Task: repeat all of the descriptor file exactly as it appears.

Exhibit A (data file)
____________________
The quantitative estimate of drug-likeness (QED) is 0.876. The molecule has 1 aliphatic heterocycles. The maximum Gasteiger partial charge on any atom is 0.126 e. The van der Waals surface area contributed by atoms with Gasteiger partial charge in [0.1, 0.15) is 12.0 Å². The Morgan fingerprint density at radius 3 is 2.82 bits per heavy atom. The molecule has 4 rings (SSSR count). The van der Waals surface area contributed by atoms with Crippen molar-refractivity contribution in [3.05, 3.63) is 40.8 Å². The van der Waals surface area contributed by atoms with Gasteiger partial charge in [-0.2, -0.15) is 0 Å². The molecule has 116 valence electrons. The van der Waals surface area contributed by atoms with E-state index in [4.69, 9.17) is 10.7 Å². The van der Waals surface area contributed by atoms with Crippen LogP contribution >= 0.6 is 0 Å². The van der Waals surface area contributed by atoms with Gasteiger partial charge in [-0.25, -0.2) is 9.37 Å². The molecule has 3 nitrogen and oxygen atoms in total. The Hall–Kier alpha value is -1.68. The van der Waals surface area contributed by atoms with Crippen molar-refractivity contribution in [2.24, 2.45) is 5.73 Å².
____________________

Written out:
The quantitative estimate of drug-likeness (QED) is 0.876. The molecule has 1 aliphatic heterocycles. The maximum Gasteiger partial charge on any atom is 0.126 e. The van der Waals surface area contributed by atoms with Gasteiger partial charge in [0.1, 0.15) is 12.0 Å². The Morgan fingerprint density at radius 3 is 2.82 bits per heavy atom. The molecule has 4 rings (SSSR count). The van der Waals surface area contributed by atoms with Crippen molar-refractivity contribution in [3.05, 3.63) is 40.8 Å². The van der Waals surface area contributed by atoms with Gasteiger partial charge in [-0.2, -0.15) is 0 Å². The molecule has 116 valence electrons. The van der Waals surface area contributed by atoms with E-state index in [4.69, 9.17) is 10.7 Å². The van der Waals surface area contributed by atoms with Crippen LogP contribution >= 0.6 is 0 Å². The van der Waals surface area contributed by atoms with Gasteiger partial charge in [-0.25, -0.2) is 9.37 Å². The molecule has 3 nitrogen and oxygen atoms in total. The Hall–Kier alpha value is -1.68. The van der Waals surface area contributed by atoms with Crippen molar-refractivity contribution in [2.24, 2.45) is 5.73 Å².